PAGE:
Tara Lazar has done it again! Formerly known as PiBoIdMo held in November, Storystorm has moved to January. I love starting the year like this. January has always felt like a new beginning, a chance to finally get the things done I have been putting off. What have I been putting off? Writing! The past few months have been extremely slow writing months, but packed full of life. I have spent a lot of time with my grandchildren, gotten a new puppy, and enjoyed the holidays with family.

All of these experiences are fueling my Storystorm notebook of ideas. I spent a week with my granddaughters while their parents were on a business trip. Watching a 15 month old literally race around the house and truly enjoy life reminded me of the joys of the small things in life. We hosted an early Christmas full of aunts, uncles, grandchildren, and dogs. A house full of kids 10 and under is a treasure box of story ideas. A puppy in the house has brought much laughter, plus story ideas by the dozens. My granddaughter and I made rolls for Christmas dinner, her first attempt at making her favorite part of the meal. Her mother treated us to Christmas Eve afternoon at the Nutcracker Ballet. We made spritz cookies, another favorite due to the use of a battery operated press. All of these activities were family bonding at its best.

Now my job is to jot down the ideas as they bubble up in my brain. As has happened in the past, I itch to play with these ideas and convert them into stories. Writing has moved up the priority list as I make time to write. So once again, thank you Tara Lazar for the motivation to record 30 story ideas in a month, and for all of the inspirational posts you and the wonderful guest bloggers have provided. I am rejuvenated and ready to write!


One morning last week, when I went down to my office to write, fog had closed in around my back yard obscuring all that was beyond. It was early. The basement was quiet, no one on the treadmill yet, no TV to interrupt my thoughts. The shroud of fog added to the atmosphere of stillness and quiet. During that quiet time, this poem flowed into my mind.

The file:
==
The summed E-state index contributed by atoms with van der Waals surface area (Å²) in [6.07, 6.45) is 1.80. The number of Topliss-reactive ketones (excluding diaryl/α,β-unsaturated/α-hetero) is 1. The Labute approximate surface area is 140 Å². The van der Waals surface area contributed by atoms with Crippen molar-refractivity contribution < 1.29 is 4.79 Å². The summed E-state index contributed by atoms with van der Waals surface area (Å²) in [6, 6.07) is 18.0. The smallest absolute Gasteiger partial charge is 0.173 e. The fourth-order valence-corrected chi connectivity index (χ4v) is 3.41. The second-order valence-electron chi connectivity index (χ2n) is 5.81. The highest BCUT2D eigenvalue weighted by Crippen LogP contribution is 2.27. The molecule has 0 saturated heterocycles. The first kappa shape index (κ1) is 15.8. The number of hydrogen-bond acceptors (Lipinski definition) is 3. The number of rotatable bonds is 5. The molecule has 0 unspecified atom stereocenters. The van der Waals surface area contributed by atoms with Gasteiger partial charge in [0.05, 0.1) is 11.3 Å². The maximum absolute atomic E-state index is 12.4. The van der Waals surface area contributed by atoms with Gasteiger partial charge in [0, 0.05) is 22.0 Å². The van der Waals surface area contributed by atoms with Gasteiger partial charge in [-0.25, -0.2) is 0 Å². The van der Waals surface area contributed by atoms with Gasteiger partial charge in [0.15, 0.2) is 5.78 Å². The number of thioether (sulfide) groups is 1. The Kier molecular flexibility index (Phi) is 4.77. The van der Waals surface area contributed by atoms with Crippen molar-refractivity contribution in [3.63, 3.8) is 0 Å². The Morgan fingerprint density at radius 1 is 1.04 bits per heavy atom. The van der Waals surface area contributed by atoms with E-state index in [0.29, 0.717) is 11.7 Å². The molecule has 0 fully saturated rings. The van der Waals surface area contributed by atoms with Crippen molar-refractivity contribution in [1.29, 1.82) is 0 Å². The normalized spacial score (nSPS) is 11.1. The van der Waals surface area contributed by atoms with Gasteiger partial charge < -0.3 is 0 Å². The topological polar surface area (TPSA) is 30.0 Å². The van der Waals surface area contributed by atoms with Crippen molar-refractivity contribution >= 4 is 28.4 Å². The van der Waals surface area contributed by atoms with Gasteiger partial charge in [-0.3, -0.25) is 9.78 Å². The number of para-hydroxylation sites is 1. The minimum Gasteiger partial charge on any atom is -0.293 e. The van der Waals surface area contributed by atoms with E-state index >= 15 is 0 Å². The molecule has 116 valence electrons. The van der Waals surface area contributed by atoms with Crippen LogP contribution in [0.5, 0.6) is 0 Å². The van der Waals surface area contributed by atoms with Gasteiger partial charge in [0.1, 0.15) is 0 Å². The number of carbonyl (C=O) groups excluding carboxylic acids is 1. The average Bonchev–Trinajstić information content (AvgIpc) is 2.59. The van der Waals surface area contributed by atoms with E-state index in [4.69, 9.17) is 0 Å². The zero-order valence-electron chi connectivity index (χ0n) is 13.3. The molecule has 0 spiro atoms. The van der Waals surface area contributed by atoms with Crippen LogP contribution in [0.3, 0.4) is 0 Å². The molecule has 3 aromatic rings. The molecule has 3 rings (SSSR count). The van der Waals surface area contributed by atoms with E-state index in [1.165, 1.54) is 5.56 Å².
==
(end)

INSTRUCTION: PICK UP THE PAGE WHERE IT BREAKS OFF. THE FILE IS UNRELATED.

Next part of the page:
Fog wraps me in a cocoon of silence.
The world disappears creating my own little island.
Life’s distractions fade by the wayside.
My mind clears, relaxes, calm thoughts float by.
Morning is quiet as the fog gently lifts.
My day unfolds slowly making time for reflection.
I welcome the peace as I begin my day.

Part of me wishes I had thought to capture the view on my phone or camera, but I doubt it would have captured the picture that remains in my mind. Sometimes there are moments in life that stay with us. They appear in our memory returning us to the emotion it created. When I need to escape the hectic pace of life, I will remember the peace I felt when the fog wrapped me in its gentle arms.

SCBWI Conference Perks…

In September, I had the opportunity to attend the Northwest Inland SCBWI conference in Spokane. The best part about SCBWI conferences is the one-on-one critiques with the conference keynote speakers. To some this is a scary proposition. No one likes to hear that the story they have labored over still needs more work.  BUT…this is exactly what most unpublished authors need to hear.

I have seen attendees come away from critiques crushed. This usually happens when they go in thinking that the agent, editor, or author will fall head over heels in love with their work, offer them a contract on the spot and they will be set for life! Sorry folks, that’s a dream. It’s a dream that many of us share; however, we’ve learned that it is just a dream and it rarely (if ever!) happens like that.

So, what does happen? SCBWI critique sessions are both encouraging and instructive. The key to making this a positive learning experience is to keep an open mind and realize that taking risks is a necessary part of all learning.